Pro Woodworking Tips.com
Hand Tools - part - 1
Woodworking chisels are used to rough out joints, and also to pare down pieces
for a perfect fit. The right chisel for the job will lead to a successful end.
Woodworkers of all sorts use chisels for everything from paring down a thousands of an inch off a mortise,
to opening a paint can. We have invested heavily in paint can openers, so that isn't necessary in our shop!
A subject as seemingly small as wood chisels, is quite broad in scope. Consider all the different types of
specialty chisels, and it's surprising just how large a variety there is. There are very large slicks for timber
framing, dovetail chisels, mortising chisels, bench chisels, short bench chisels, paring chisels, skew chisels,
corner chisels, dog leg chisels... The list seems to be endless.
Then there are the broader categories, meaning Western made, English made, Japanese made, blue steel, white
Having used most of them at one point or another, I can say my favorites are hands down, Japanese chisels. In
our shop we have maybe eight sets of chisels. What I used to think was a great set of bench chisels, has been
demoted to such tasks as removing glue or very rough work. The edge seem to chip rather easily, without major
abuse. At least no more than they were designed for.
Then we have a rough mortise set, and again when we bought them, we thought they were great quality tools. These
too, have received demotions. Even after having spent the time to "tune" these chisels, they are no match for their
Tuning a wood chisel
By tuning a chisel, I mean working the front, and back of the chisel to a point where they want to cut wood!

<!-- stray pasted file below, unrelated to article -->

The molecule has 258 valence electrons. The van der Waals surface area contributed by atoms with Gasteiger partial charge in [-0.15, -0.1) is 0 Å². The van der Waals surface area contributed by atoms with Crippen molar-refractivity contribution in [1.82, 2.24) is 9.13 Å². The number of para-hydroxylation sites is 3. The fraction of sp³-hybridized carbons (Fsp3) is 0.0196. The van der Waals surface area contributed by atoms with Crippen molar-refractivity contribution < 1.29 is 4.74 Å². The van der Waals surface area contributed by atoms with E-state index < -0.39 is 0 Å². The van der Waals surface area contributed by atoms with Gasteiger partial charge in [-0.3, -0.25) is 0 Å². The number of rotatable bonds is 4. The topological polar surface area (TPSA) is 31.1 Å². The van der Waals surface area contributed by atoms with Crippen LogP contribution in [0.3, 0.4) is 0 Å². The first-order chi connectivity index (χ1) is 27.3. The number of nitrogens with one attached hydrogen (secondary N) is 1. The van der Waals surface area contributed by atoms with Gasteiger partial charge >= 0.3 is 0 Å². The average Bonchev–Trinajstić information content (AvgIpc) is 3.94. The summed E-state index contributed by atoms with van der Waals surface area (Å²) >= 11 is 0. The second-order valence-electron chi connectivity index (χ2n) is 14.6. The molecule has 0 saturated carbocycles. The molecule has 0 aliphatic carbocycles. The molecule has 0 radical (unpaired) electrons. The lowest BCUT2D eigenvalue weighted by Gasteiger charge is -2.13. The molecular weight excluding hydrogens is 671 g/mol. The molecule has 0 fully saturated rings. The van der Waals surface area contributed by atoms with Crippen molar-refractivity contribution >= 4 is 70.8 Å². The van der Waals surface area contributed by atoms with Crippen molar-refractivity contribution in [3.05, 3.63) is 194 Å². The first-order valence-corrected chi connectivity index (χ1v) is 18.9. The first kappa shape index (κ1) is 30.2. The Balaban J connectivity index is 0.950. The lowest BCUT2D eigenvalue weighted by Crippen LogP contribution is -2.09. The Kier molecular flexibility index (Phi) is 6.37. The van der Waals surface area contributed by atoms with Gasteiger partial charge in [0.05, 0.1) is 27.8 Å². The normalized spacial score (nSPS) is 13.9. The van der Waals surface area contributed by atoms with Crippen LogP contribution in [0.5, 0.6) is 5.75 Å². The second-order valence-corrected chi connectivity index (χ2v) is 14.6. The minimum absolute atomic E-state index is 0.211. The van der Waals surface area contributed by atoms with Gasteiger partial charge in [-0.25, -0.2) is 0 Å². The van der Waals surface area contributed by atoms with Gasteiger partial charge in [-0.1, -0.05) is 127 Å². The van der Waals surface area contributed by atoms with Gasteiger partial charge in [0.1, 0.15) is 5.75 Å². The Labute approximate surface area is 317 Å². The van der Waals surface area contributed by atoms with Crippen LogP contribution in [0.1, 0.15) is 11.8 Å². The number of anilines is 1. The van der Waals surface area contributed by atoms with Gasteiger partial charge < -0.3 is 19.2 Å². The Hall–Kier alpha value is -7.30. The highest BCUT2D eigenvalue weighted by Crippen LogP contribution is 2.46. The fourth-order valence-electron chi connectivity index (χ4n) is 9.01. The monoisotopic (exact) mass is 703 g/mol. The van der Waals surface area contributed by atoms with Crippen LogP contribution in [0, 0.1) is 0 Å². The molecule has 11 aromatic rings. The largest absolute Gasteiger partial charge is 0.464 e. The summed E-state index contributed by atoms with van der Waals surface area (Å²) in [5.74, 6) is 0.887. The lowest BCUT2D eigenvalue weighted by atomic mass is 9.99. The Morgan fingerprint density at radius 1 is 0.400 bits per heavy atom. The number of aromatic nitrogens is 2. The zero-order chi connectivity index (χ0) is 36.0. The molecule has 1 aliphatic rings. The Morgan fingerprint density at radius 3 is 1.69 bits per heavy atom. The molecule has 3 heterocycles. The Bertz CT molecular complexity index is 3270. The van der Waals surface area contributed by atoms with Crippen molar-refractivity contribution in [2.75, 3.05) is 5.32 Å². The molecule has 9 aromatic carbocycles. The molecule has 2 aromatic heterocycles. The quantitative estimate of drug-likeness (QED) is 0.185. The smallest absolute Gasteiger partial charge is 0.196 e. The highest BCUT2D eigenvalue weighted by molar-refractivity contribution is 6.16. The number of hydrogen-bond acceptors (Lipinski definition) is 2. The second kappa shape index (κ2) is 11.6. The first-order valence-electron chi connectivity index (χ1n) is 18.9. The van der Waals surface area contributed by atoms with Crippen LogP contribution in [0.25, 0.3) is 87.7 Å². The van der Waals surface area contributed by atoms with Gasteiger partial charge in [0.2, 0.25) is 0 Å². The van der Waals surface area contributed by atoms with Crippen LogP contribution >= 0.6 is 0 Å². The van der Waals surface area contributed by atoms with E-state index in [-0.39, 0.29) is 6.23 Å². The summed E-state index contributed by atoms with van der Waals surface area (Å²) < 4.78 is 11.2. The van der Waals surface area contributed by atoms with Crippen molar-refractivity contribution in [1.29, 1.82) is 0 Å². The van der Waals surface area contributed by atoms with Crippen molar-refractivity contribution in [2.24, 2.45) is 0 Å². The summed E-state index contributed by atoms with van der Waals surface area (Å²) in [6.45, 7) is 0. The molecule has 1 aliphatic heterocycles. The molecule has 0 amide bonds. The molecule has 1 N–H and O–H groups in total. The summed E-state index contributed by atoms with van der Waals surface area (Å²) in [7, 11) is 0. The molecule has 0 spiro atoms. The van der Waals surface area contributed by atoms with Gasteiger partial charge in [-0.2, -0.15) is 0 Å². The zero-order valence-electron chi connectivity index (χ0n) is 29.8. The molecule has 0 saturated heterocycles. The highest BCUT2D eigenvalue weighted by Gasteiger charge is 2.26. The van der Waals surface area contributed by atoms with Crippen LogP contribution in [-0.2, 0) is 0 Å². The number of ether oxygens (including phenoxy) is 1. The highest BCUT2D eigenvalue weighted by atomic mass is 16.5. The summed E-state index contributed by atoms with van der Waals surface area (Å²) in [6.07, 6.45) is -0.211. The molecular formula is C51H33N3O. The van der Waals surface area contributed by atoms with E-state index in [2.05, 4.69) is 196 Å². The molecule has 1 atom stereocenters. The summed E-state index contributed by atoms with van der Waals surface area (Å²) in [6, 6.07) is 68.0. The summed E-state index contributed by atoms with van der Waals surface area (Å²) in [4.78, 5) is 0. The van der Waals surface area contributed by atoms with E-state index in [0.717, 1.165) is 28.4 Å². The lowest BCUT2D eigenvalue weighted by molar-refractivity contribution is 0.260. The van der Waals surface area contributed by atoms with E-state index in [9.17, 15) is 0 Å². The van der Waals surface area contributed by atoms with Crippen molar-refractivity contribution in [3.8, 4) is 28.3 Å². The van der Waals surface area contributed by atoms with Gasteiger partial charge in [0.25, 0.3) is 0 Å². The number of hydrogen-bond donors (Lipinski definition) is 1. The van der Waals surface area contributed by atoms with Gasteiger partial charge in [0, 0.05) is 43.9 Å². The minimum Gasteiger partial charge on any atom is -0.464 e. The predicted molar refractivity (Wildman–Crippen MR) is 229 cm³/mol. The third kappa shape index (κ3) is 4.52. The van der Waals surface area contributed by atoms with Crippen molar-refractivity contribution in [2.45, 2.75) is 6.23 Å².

Start with flattening the backs, using sharpening stones, begin with a rough stone, and work through the grits
to fine stones, and then on to a leather strop, charged with rouge. My preference for sharpening stones are the
water stones, as opposed to oil stones.
Another very effective way to finish off the sharpening process, and my own personal preference, is
to take a few small pieces of M.D.F., and "charging" them with diamond paste. This is a paste with diamond
particles in it. Again start with the rougher grits, and move through to the finer grits. It is important to clean
the chisels, sharpening stones and M.D.F. blocks, prior to switching grits. Otherwise you'll contaminate the finer
I take them to a point where you can actually see your face in them. Then the cutting edge receives
the same efforts in achieving a very sharp, polished edge. While this may sound somewhat extreme, anybody who has
taken the time to tune a chisel, will tell you it's time well spent. These "tuned" chisels will cut the end of a
board with so little effort, leaving a polished edge in their wake.
It's actually amazing to realize how crude these tools are when received from the factory. (of course some are
worse than others). If you ever saw the edge under a microscope, you'de be surprised at the edges that leave the
Japanese chisels on the other hand, generally come flattened and polished, with an edge that is simply amazing.
At least the better quality ones. These chisels are laminated with a soft metal, hand forged to a hard metal. I've
seen sets of ten chisels that were Seven Thousand Dollars! These are truly works of art in there own right. I
unfortunately, am not the proud owner of such a set. The workmanship in these tools is impeccable. I can't imagine
what these guys could do with wood.
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